A Day of BEMPing and Service Learning

The class of 2029 went on their first field trip of the year last week, where they spent the day out in the field BEMPing and working on their year-long service learning project about food insecurity.

For half of the day, the 6th-grade students participated in their first BEMP (Bosque Ecosystem Monitoring Project) field trip. They all received a classroom orientation to BEMPing before they ventured out into the bosque where they gathered data on precipitation, groundwater level, and leaf litter. While they were in the field, they also learned how to use a map to navigate within the BEMP site, learned to record data and observe nature, and took part in a land acknowledgment. 

The students spent the other half of the day volunteering at ECHO Food Bank. ECHO Food Bank provides monthly nutritious food, recipes, basic nutrition information, and referrals to other programs for income-qualified, New Mexico resident seniors 60 years old and up. Bosque School has worked with the food bank for several years, and it is always a rewarding experience for the students. While they were there, the 6th graders helped the food bank staff pack boxes of food for seniors and passed out groceries to clients at the drive-through. They also called clients to remind them of upcoming food bank events.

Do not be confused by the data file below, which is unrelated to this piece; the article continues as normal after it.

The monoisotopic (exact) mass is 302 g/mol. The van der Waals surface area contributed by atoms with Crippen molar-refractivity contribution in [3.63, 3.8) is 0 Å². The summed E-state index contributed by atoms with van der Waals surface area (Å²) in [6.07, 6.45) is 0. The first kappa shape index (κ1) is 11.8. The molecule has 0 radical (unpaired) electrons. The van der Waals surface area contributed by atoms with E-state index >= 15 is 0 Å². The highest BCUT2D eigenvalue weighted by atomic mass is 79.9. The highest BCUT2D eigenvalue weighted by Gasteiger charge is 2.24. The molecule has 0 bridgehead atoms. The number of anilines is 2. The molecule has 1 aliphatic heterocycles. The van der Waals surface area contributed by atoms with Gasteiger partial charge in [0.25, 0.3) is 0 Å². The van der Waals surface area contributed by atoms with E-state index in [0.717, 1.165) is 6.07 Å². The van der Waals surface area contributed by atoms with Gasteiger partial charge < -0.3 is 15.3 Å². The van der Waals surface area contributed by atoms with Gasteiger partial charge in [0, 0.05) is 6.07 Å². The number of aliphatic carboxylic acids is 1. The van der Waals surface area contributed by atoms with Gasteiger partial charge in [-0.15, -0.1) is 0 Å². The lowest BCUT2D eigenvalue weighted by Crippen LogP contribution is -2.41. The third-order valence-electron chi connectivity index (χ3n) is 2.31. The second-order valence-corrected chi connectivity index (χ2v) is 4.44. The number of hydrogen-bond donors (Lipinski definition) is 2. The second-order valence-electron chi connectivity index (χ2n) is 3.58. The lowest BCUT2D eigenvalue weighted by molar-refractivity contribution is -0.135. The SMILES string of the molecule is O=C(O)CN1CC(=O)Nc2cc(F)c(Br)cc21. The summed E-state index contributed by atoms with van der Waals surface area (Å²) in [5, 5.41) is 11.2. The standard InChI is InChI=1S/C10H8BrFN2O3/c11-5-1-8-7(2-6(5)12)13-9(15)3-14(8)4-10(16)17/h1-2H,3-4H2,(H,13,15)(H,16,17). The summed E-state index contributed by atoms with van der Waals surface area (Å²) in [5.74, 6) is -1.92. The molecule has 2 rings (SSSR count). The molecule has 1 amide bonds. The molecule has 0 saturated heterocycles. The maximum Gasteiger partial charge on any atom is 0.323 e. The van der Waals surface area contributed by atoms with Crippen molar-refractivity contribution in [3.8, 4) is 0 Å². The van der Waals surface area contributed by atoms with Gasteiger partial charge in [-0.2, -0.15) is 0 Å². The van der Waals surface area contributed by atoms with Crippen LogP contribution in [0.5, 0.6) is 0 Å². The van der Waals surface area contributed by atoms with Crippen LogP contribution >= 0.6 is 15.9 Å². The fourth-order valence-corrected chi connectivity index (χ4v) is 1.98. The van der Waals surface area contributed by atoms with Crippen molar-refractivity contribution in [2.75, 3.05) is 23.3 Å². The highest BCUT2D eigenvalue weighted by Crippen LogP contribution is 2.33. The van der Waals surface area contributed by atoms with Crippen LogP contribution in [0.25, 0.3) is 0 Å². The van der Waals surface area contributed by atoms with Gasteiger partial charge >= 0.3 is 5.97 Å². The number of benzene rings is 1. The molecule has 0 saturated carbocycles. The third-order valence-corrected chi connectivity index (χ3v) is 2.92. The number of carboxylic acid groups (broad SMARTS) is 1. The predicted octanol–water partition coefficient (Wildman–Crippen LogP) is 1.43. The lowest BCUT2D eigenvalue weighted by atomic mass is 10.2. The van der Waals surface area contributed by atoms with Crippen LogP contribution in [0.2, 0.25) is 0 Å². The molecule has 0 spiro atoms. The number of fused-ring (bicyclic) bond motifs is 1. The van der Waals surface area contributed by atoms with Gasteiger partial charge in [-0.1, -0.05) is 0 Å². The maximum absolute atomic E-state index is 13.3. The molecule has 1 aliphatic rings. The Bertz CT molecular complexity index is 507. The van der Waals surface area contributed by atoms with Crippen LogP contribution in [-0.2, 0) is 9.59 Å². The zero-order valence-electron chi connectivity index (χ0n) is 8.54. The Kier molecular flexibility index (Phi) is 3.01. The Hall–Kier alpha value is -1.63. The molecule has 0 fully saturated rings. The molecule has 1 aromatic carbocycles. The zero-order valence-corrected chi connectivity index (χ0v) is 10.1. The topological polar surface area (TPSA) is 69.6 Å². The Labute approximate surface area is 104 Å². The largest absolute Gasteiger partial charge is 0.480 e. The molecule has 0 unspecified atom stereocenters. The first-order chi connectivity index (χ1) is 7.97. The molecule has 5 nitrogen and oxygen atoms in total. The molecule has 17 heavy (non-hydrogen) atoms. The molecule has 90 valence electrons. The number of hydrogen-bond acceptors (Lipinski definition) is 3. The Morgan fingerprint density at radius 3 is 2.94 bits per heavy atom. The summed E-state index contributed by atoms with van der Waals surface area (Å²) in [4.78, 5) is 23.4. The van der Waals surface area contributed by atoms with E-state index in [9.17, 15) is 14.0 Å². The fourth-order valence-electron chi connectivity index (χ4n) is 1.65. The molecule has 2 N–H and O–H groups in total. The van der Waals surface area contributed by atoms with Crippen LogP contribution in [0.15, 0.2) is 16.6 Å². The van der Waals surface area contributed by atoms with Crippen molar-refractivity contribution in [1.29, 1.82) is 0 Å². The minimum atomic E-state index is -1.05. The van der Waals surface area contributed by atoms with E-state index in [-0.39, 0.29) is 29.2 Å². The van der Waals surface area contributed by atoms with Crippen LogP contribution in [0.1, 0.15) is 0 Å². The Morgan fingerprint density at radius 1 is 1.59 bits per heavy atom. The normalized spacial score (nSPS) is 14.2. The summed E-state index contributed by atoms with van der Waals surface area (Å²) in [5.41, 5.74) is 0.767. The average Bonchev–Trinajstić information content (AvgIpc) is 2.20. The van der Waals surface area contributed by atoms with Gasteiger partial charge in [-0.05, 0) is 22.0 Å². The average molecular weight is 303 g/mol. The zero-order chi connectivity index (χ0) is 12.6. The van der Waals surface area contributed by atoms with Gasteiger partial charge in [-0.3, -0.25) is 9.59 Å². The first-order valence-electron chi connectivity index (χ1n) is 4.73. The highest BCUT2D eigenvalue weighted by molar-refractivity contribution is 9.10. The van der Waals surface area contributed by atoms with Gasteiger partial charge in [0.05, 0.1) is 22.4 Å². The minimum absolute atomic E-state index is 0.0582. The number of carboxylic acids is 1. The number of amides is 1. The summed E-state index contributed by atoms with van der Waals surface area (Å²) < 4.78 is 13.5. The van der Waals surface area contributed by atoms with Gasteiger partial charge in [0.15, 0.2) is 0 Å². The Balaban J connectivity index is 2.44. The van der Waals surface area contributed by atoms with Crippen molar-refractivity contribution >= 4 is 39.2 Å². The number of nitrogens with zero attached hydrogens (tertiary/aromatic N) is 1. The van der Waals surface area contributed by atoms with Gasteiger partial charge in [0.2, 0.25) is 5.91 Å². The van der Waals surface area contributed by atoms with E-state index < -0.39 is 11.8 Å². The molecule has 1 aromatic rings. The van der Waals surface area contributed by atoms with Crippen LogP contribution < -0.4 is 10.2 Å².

Sixth-grade teachers, Sky Jenkins and Hayley Pedrick, enjoyed working with the students as they volunteered, and they felt as though the students learned a lot from the experience. “I know that they were surprised by how physically hard it was to prepare and pack the boxes,” Ms. Pedrick said. “They were surprised by how large the space was and by the quantities of the food being distributed. They also learned about how seniors that are struggling financially, especially as most retire, have to make hard decisions, and sometimes medicine or rent comes before food. Ms. Jenkins spoke to them a lot about these issues.”

This year, the 6th graders will be focusing on food insecurity for their service learning project, and their teachers hope that this year-long project will help them become compassionate leaders and teach them the importance of service and philanthropy. Ms. Jenkins says she loves seeing the enthusiasm and joy the students exhibit both during and after the visit, and she hopes they earn an appreciation for “the power of contributing to and interacting with the larger community and the importance of the work being done at Echo Food Bank.”

For Ms. Pedrick, the highlight of the trip was seeing how well the students worked with each other and with the food bank staff. “Seeing them take in the purpose of ECHO, the size of the space, and to see new faces emerge as leaders were some of my favorite parts,” she said. “In other words, I got to see kids who maybe don't volunteer or take leadership roles in my English class step in to be great task managers and problem solvers.”

We look forward to hearing more about the 6th-grade class as they continue to work on both their BEMP and service learning projects throughout the year!